Yellow Teeth Are Actually Stronger Than Bright White Teeth—Here’s Why
Good news: You don't need to spend another cent on teeth whitener.
It seems that everyone strives for bright white teeth. There are whitening agents in toothpastes (which apparently don’t really do the trick), floss, mouthwash, strips, gels, and even chewing gum. Yellow teeth seem to get a bad reputation and are usually associated with poor oral hygiene. Fortunately, we have some good news for those who lack those pearly whites. Yellow teeth are actually stronger than bright white teeth! (Here are some of the things that are staining your teeth.)
We know, it’s hard to believe. “Enamel can appear to be bluish-white due to natural translucence some people have in their teeth,” explains Kevin Sands, DDS, Beverly Hills-based cosmetic dentist. “The dentin beneath is naturally yellow, it has to do with its chemical and structural composition.” This creates a light grey or light yellow color. (However, if your teeth are significantly darker than a light yellow, there may be an underlying cause such as disease or tooth decay.)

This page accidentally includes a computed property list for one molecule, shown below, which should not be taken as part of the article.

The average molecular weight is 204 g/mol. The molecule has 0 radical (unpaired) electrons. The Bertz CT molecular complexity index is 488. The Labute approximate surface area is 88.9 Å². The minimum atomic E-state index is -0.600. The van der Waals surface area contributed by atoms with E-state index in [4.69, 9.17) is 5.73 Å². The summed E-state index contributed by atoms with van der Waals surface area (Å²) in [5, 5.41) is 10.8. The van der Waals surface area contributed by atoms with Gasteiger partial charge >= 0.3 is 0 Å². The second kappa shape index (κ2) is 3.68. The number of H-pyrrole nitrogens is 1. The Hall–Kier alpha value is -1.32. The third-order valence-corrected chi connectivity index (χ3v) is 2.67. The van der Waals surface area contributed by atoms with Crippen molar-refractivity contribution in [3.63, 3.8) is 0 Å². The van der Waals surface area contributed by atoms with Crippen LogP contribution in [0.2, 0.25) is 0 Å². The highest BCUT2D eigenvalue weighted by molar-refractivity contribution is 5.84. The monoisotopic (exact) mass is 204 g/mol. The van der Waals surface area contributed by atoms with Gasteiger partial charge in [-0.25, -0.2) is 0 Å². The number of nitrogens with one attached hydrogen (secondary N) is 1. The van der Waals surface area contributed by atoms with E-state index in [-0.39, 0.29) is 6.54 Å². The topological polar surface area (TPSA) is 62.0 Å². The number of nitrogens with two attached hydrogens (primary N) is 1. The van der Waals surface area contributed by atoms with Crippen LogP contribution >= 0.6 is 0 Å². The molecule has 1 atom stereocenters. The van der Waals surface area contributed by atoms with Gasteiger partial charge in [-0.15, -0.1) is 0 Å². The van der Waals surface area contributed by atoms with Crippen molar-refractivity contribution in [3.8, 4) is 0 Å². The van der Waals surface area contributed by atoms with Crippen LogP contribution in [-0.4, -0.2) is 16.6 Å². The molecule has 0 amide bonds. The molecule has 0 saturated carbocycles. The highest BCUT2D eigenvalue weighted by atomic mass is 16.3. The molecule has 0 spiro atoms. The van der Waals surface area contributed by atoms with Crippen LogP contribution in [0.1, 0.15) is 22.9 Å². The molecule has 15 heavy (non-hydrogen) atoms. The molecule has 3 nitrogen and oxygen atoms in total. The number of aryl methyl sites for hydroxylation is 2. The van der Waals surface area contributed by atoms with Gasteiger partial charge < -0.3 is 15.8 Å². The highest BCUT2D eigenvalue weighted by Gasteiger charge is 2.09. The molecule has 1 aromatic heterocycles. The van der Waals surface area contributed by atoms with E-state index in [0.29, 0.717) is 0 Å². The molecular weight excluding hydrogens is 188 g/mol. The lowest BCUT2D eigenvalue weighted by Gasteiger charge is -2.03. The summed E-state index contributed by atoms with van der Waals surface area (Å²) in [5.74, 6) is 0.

When used as directed, whitening agents and bleaching products do not weaken enamel; however, it can occur when something extremely abrasive is used to scrub the teeth white, notes Dr. Sands. “This way you can actually remove a layer of enamel.”
Bleaching products can have multiple side effects, the most common being sensitivity to the cold or what’s known as “zingers”—sharp, sporadic pains in the gum area after bleaching. Most of the time, however, the zingers last only a matter of hours before they go away for good. (Here are some ways to soothe sensitive teeth.)
If you still want to strive for those white teeth though, there are plenty of chemical-free routes to take that won’t damage your enamel—like eating these seven foods and or trying these 10 other ways to naturally brighten your teeth.
- Kevin Sands, DDS, Beverly Hills-based cosmetic dentist.
- American Dental Association